Schiff: 'Republican Party has turned itself into a cult' of Trump's personality

Schiff: 'Republican Party has turned itself into a cult' of Trump's personality

House Intelligence Committee Chairman Adam SchiffAdam Bennett SchiffDemocrats seek leverage for trial Pence's office denies Schiff request to declassify call with Ukrainian leader Comey, Schiff to be interviewed by Fox's Chris Wallace MORE (D-Calif.) said Sunday that he believes the Republican Party has turned into a "cult" of President TrumpDonald John TrumpThe Hill's Morning Report - Sponsored by AdvaMed - House panel expected to approve impeachment articles Thursday Democrats worried by Jeremy Corbyn's UK rise amid anti-Semitism Warren, Buttigieg duke it out in sprint to 2020 MORE's personality and that GOP lawmakers likely wouldn't act in accordance with their Constitutional obligations. 

Schiff made the comments on ABC's "This Week" while discussing the things Democrats should recognize while considering launching an impeachment inquiry. 


"In terms of the impeachment process, it’s not mandated by the Constitution," Schiff said. "We can avail ourselves of this when the president demonstrates acts that are high crimes or misdemeanors. It is certainly true, I think, that much of his conduct qualifies for that, but at the same time, we have to recognize the reality that one party, the Republican Party, has turned itself into a cult of the president's personality and is not likely to act consistent with its constitutional obligations."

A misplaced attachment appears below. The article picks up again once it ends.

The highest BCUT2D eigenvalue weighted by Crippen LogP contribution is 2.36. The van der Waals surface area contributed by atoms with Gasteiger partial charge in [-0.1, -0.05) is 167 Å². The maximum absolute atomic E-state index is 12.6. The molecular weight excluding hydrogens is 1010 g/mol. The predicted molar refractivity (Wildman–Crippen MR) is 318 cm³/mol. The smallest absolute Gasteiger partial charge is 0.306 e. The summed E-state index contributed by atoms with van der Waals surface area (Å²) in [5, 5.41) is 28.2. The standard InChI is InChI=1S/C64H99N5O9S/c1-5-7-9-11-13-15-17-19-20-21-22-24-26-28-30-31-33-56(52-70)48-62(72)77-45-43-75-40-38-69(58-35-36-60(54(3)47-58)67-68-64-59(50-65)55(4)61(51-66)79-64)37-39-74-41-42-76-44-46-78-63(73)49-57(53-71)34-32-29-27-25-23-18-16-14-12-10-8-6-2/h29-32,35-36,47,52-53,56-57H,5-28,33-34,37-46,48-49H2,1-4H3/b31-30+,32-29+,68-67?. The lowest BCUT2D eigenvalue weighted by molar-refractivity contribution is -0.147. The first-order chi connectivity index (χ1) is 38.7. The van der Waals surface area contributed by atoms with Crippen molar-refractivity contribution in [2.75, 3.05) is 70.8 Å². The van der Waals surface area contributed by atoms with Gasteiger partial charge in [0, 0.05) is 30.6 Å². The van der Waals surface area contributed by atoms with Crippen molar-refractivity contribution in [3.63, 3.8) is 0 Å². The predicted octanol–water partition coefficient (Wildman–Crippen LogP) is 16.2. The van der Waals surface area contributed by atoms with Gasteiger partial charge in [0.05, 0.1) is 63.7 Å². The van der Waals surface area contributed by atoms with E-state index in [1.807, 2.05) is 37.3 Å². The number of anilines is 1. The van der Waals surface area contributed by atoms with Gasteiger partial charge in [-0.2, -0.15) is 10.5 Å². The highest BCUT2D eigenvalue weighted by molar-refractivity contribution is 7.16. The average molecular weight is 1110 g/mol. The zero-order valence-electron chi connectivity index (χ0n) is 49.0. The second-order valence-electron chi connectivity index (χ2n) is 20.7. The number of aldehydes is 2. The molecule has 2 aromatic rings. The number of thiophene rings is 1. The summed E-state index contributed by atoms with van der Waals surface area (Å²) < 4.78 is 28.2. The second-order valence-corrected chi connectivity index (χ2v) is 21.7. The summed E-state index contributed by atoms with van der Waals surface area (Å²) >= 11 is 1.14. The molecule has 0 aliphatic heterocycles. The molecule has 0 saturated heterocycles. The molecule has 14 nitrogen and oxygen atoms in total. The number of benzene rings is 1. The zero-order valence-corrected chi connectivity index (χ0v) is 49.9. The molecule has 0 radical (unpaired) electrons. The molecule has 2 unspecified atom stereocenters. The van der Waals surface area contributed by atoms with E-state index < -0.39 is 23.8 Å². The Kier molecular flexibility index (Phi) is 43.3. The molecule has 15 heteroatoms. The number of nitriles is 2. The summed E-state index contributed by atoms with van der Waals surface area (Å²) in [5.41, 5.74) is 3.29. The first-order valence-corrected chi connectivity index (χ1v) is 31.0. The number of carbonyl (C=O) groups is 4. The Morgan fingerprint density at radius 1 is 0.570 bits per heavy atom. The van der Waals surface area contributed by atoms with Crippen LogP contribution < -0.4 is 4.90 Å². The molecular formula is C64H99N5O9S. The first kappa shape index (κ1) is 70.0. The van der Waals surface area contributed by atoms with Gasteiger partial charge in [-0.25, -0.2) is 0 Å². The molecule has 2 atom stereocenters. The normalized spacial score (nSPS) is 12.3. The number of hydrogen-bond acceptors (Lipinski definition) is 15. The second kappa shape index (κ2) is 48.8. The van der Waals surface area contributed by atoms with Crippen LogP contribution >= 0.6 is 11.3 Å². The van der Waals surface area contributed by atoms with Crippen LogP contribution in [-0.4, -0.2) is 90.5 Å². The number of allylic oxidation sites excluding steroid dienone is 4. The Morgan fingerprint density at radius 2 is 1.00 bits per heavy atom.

"And we have to figure out in that context, is this the right thing for the country, and I’m just not convinced, not yet, that that’s the case," Schiff said. 

Many House Democrats called for the lower chamber to launch an impeachment inquiry against President Trump after special counsel Robert MuellerRobert (Bob) Swan MuellerTrump says he'll release financial records before election, knocks Dems' efforts House impeachment hearings: The witch hunt continues Speier says impeachment inquiry shows 'very strong case of bribery' by Trump MORE made a public statement about his investigation last week. 

Mueller's report, which was released in April, did not find sufficient evidence to conclude a conspiracy between the 2016 Trump campaign and Russia took place. The report noted that Mueller could not reach a conclusive determination on whether Trump obstructed justice. 

While delivering his first remarks about the probe, Mueller said that if the special counsel's office had "confidence that the president clearly did not commit a crime, we would have said so."

Mueller said he did not want to testify before Congress about his investigation, which Schiff said he was "disappointed" by. 

"I think he has one last service to perform," he said. "It’s not enough merely to speak for 10 minutes and say, 'I’m not going to answer questions for the Congress and the American people.'"

Schiff added that there are "a great many things" not included in the report that the House would like to question Mueller about.